- Principal product or business
- Total employment
- Total number of workers benefited
- Amount granted per employee
- Total amount of benefits granted
- Name, position and telephone number of person providing the information
Accounting and Bookkeeping for 13th-Month Payments
A feature of the 13th Month Pay benefit is its non-inclusion in the computation of an employee’s regular wage. This means that the 13th Month Pay should not be credited as part of the employee’s regular wage when determining overtime, premium pay, fringe benefits, premium contributions to the State Insurance Fund, Social Security System (SSS), National Health Insurance Program or PhilHealth and private welfare and retirement plans.
From an accounting and bookkeeping perspective, the requirement to pay 13th Month Pay must be considered during the year. If not, a business owner will have a real surprise when she finds out that her payroll bill is going to increase significantly in Q4!
Employers should also consider the cost of 13th Month Pay to the business and the implications for payroll when recruiting a new employee.
The following are employers in the Philippines that are exempted from having to pay the 13th Month Pay benefit to their employees:
- Distressed employers with prior authorization from the Secretary of Labor to be qualified for exemption;
- The government and its political subdivisions, including government-owned and controlled corporations (GOCC), except those corporations operating essentially as private subsidiaries of the Government;
- Employers who are already paying their employees 13th Month Pay or equivalent;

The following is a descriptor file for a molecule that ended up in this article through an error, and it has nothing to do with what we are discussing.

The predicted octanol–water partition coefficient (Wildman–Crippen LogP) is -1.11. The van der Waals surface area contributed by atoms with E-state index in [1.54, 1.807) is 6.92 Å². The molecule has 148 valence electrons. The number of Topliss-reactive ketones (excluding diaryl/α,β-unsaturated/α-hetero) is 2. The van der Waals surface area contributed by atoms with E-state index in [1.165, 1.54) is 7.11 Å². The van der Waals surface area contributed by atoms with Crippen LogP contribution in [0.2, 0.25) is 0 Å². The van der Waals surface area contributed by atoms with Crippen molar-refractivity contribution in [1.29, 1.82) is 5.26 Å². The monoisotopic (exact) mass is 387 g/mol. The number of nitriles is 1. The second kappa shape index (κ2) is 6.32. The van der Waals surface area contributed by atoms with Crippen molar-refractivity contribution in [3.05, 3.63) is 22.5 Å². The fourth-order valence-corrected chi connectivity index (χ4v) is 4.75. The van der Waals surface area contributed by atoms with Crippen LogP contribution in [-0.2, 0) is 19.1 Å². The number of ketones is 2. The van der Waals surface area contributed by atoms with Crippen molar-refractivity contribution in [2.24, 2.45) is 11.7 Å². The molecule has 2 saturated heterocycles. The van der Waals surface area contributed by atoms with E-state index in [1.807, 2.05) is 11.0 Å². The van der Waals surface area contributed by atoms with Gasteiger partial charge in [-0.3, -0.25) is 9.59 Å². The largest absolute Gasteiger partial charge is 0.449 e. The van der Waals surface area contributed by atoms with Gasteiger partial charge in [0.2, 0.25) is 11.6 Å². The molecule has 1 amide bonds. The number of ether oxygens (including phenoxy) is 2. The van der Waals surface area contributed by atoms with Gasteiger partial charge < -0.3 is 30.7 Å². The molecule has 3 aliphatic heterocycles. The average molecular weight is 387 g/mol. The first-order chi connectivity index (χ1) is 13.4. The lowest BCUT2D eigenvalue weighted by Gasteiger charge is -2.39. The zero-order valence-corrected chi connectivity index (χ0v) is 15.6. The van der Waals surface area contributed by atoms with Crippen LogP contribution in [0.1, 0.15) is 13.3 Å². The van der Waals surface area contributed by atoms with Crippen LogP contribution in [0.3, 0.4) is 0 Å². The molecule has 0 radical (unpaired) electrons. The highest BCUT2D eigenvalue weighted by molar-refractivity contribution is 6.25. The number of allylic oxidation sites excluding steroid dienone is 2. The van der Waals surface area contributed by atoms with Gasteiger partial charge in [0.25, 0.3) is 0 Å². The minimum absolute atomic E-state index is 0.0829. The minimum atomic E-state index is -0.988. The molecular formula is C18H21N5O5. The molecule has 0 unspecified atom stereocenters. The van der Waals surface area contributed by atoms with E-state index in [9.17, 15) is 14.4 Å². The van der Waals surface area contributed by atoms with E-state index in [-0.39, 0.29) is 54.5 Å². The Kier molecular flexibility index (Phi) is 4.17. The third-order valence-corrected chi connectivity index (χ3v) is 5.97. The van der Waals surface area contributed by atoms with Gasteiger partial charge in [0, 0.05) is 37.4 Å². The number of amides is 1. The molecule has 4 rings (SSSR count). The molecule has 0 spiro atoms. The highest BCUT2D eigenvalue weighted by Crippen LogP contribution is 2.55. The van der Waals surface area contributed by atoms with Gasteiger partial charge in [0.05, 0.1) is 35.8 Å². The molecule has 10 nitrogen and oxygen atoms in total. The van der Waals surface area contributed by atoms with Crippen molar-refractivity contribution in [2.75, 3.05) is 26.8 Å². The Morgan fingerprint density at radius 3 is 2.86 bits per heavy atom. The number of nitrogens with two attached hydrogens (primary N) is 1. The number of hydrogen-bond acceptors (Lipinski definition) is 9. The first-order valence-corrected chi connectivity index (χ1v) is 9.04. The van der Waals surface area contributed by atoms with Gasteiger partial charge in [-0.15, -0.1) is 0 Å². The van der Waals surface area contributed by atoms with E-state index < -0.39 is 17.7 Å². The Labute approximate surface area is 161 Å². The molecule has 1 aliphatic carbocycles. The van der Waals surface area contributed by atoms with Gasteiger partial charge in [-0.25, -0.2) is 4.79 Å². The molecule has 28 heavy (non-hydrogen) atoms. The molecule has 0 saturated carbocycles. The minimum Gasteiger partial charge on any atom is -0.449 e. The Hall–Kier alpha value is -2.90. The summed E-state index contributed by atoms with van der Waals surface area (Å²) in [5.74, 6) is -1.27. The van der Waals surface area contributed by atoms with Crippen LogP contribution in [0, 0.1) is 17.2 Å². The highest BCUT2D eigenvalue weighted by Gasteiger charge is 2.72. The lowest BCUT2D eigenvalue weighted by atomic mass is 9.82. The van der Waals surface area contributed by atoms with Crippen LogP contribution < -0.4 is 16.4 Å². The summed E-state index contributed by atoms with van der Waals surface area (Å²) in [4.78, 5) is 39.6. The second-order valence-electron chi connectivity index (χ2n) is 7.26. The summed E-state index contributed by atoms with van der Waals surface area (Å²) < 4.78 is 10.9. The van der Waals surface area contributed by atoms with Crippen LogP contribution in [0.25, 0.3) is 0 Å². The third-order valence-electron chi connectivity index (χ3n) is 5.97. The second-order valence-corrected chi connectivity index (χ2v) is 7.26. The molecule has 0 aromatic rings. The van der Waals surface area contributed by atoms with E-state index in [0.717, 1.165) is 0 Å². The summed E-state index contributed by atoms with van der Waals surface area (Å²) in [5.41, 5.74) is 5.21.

- Employers of persons in the personal service of another in relation to such workers; and
- Employers of those who are paid on purely commission, boundary, or task basis, and those who are paid a fixed amount for performing specific work, except those workers who are paid on piece-rate basis, in which case the employer shall grant such workers the required 13th Month Pay.
Other Payroll Deductions and Contributions in the Philippines
The 13th-Month Pay benefit is just one of the many mandatory payroll-related obligations with which employers in the Philippines must comply. We recently wrote about the other mandatory payroll deductions and contributions that employers need to consider, including:
- Withholding Taxes
- SSS and GSIS
For more information, check out our article on the mandatory payroll deductions and contributions that employers in the Philippines need to consider.
Expert Accounting, Bookkeeping and Payroll Services in the Philippines
CloudCfo supports companies in the Philippines across the range of payroll-related services. We can advise on existing payroll solutions, assist with the implementation of new payroll software and design processes to ensure your payroll function is fully efficient, optimised and integrated across your business.
We can help compute the correct mandatory contributions, deductions and withholding taxes and ensure that your business is achieving full compliance when it comes to payroll.
Visit us at cloudcfo.ph or contact us at firstname.lastname@example.org to discuss how we can help your business grow here in the Philippines!